IGP: pioneer in ozone layer measurements in Peru

Nota de Prensa
On the International Day for the Preservation of the Ozone Layer, let's learn about the history of the first measurements made in the country by the Geophysical Institute of Peru (IGP).

Fotos: IGP

Unidad Funcional de Comunicaciones

16 de setiembre de 2022 - 9:35 a. m.

This year, under the slogan "Global cooperation to protect life on Earth", we commemorate 35 years since the signing of the Montreal Protocol, a supranational agreement that has led to a significant reduction in the emission of chemical substances that damage the ozone layer.
In our country, the Geophysical Institute of Peru (IGP), an agency under the Ministry of Environment, began in February 1964 the first measurements of the ozone layer thanks to the support of NOAA (National Oceanic and Atmospheric Administration of the United States). One of the first people involved in this work was Isidoro Samaniego De La Cruz, a technical assistant who carried out this work since 1972, for about 20 years, at the Geophysical Observatory of Huancayo of the IGP.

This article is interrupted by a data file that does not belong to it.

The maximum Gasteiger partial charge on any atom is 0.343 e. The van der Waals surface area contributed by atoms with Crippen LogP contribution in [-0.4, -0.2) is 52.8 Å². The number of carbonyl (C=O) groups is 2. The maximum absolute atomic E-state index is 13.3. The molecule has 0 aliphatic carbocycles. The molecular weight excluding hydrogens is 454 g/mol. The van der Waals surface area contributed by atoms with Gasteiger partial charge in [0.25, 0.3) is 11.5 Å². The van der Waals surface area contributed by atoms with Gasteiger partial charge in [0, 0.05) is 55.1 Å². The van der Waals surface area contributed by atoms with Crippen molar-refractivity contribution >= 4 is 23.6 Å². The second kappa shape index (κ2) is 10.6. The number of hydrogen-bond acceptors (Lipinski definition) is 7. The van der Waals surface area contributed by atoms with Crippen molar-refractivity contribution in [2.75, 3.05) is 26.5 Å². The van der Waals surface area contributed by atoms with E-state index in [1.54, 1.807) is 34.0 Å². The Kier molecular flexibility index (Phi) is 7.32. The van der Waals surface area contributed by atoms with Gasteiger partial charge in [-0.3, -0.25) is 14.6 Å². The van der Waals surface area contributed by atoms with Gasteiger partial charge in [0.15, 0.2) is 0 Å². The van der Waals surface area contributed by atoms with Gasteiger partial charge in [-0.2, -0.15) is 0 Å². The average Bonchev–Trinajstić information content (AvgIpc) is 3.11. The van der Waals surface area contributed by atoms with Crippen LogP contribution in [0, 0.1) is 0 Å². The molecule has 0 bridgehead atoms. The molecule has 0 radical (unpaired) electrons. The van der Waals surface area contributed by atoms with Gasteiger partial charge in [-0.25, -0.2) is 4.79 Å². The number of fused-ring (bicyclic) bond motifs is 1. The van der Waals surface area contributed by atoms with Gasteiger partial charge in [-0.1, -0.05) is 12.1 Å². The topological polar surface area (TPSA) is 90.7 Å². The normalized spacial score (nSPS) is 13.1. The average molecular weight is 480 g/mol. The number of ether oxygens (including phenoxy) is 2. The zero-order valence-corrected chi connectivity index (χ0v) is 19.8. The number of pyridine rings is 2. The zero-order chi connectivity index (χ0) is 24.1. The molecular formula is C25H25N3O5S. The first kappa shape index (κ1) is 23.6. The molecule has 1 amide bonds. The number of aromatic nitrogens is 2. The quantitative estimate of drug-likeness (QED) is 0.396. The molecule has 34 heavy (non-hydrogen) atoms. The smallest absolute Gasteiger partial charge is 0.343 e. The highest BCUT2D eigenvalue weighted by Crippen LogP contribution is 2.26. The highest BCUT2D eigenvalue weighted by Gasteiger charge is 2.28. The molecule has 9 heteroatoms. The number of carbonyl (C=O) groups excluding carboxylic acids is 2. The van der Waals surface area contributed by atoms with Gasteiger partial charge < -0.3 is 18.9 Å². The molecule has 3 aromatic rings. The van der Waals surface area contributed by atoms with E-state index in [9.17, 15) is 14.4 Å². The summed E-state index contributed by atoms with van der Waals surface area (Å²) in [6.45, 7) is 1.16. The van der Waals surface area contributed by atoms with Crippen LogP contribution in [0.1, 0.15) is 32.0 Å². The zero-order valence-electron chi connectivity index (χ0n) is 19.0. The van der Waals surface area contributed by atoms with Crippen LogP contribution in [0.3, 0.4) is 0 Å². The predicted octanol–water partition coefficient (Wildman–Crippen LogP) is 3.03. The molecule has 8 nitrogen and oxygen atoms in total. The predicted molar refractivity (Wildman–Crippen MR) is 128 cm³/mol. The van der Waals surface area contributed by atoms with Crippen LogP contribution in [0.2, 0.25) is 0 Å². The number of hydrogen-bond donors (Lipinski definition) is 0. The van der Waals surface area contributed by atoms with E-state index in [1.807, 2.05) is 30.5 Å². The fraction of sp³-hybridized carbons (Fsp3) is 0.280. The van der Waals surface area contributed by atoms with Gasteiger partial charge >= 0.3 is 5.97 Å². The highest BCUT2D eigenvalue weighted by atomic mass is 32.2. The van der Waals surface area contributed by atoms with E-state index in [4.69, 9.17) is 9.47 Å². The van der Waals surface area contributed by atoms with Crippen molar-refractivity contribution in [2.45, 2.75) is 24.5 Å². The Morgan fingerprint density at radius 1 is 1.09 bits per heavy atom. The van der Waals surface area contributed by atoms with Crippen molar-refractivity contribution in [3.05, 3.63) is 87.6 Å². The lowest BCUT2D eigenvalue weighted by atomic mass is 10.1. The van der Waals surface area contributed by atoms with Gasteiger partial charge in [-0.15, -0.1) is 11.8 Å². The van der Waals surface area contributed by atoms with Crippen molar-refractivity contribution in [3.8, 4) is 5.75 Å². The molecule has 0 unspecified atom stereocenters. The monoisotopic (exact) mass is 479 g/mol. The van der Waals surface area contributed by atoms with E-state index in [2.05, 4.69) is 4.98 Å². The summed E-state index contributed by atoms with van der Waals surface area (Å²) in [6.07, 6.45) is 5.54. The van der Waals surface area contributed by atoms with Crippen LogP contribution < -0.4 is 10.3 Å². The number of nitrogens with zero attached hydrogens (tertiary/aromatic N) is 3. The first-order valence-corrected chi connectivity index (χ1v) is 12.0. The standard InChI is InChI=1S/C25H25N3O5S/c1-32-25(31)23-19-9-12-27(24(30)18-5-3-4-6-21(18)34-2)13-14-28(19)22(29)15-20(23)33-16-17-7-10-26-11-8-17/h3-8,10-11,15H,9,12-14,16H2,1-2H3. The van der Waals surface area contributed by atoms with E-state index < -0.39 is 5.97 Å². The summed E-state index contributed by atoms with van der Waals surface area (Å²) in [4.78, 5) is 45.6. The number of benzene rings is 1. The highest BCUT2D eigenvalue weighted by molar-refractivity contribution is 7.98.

At the age of 23, Don Isidoro began to operate the Dobson spectrophotometer, equipment used to study the ozone layer. "The spectrophotometer had inside it a thermometer, a meterammeter and a thermoscope, the latter had to be calibrated according to solar incidence and temperature. The instrument captured only ultraviolet (UV) radiation at the times NOAA recommended: 10 a.m., 12 m., and 2 p.m.," he recalls.
New instrumentation in cooperation with NASA
Currently, the IGP continues measuring the ozone layer at the Huancayo Geophysical Observatory with a sun photometer, installed in cooperation with NASA (National Aeronautics and Space Administration) of the U.S. This modern instrument is part of the network of atmospheric aerosol studies of the Aeronet program of the renowned U.S. space agency.
Luis Suarez, scientific researcher at the IGP, points out that the Andean region has the highest ultraviolet radiation values in the world, so ozone layer measurements at the Huancayo Geophysical Observatory are an important part of a regular atmospheric monitoring program.
In this way, the IGP contributes to the global cooperation to protect life on Earth by doing "Science to protect us, science to advance".